Tom Sykes

    September 29, 2014

  • “His language in the hearing” to describe the choking “was that it was a ‘gentle caress,’” Sclove remembered.

    Is Sex Assault a Crime in the Ivy League?

    Olivia Nuzzi

    May 10, 2014

  • Historical Examples of choking

  • But I could not speak; I could only gape, choking and giddy.

    The Bacillus of Beauty

    Harriet Stark

  • How long do you suppose, sir, that an hour is to a man who is choking for want of air?’

    Little Dorrit

    Charles Dickens

  • He tried to loosen his neck-band; it seemed to be choking him.

    The Gentleman From Indiana

    Booth Tarkington

  • (aside to her son) Choking the cratur is with the words he can’t get out.

    Tales And Novels, Volume 8 (of 10)

    Maria Edgeworth

  • Choking, he managed with numbed fingers to screw his helmet on.

    Pirates of the Gorm

    Nat Schachner

  • British Dictionary definitions for choking choke verb

    1. (tr) to hinder or stop the breathing of (a person or animal), esp by constricting the windpipe or by asphyxiation
    2. (intr) to have trouble or fail in breathing, swallowing, or speaking
    3. (tr) to block or clog up (a passage, pipe, street, etc)
    4. (tr) to retard the growth or action ofthe weeds are choking my plants
    5. (tr) to suppress (emotion)she choked her anger
    6. (intr) slang to die
    7. (tr) to enrich the petrol-air mixture by reducing the air supply to (a carburettor, petrol engine, etc)
    8. (intr) (esp in sport) to be seized with tension and fail to perform well


    1. the act or sound of choking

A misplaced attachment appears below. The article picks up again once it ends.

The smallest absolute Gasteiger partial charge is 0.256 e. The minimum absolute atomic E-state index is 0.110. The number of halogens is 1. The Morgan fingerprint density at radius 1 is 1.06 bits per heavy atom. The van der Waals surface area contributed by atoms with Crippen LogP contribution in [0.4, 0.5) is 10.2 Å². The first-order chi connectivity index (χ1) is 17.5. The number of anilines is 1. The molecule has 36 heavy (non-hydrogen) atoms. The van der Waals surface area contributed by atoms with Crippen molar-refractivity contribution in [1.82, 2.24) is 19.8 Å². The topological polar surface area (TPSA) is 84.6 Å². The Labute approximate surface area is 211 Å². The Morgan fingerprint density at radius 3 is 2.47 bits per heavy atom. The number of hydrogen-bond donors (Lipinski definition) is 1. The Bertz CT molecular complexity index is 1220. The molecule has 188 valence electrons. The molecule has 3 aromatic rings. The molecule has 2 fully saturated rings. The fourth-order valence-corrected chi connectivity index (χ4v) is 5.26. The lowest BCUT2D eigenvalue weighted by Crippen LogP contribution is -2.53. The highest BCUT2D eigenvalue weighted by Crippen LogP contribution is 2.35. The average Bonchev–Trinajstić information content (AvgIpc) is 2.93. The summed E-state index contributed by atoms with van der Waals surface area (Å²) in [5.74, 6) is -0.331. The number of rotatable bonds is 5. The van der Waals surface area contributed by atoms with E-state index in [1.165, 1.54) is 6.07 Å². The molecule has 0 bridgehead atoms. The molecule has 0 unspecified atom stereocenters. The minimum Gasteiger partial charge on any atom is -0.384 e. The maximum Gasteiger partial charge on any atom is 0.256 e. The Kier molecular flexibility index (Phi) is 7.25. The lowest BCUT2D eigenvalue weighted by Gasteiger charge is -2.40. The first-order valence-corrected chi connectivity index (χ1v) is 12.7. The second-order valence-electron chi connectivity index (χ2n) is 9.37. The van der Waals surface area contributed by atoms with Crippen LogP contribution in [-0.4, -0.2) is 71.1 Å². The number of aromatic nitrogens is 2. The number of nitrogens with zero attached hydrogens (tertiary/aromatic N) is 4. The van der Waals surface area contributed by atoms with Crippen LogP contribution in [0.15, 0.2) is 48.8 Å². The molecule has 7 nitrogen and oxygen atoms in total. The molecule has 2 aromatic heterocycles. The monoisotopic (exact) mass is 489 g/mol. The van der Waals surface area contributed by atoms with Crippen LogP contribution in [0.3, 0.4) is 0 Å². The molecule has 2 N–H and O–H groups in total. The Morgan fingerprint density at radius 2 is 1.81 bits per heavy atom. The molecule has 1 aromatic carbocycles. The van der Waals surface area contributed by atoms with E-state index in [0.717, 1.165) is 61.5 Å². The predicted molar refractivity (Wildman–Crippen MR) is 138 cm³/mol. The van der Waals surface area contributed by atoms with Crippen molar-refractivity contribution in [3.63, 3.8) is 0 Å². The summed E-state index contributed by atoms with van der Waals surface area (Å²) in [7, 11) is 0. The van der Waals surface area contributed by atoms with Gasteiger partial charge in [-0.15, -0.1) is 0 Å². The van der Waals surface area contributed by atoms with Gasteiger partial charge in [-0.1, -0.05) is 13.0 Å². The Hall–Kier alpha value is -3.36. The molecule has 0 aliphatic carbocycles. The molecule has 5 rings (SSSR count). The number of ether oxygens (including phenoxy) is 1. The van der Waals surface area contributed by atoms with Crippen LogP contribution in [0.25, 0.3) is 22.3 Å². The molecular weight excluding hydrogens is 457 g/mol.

2. a device in the carburettor of a petrol engine that enriches the petrol-air mixture by reducing the air supply
    3. any constriction or mechanism for reducing the flow of a fluid in a pipe, tube, etc
    4. Also called: choke coil electronics an inductor having a relatively high impedance, used to prevent the passage of high frequencies or to smooth the output of a rectifier
    5. the inedible centre of the head of an artichoke

    See also choke back, choke up Derived Formschokeable, adjectiveWord Origin for choke Old English ācēocian, of Germanic origin; related to cheek Word Origin and History for choking choke v.

    c.1300, transitive, “to strangle;” late 14c., “to make to suffocate,” of persons as well as swallowed objects, a shortening of acheken (c.1200), from Old English aceocian “to choke, suffocate” (with intensive a-), probably from root of ceoke “jaw, cheek” (see cheek (n.)).

    Intransitive sense from c.1400. Meaning “gasp for breath” is from early 15c. Figurative use from c.1400, in early use often with reference to weeds stifling the growth of useful plants (a Biblical image). Meaning “to fail in the clutch” is attested by 1976, American English. Related: Choked; choking. Choke-cherry (1785) supposedly so called for its astringent qualities. Johnson also has choke-pear “Any aspersion or sarcasm, by which another person is put to silence.” Choked up “overcome with emotion and unable to speak” is attested by 1896. The baseball batting sense is by 1907.

    choke n.

    1560s, “quinsy,” from choke (v.). Meaning “action of choking” is from 1839. Meaning “valve which controls air to a carburetor” first recorded 1926.

    choking in Medicine choke [chōk] v.

    1. To interfere with the respiration of by compression or obstruction of the larynx or trachea.
    2. To have difficulty in breathing, swallowing, or speaking.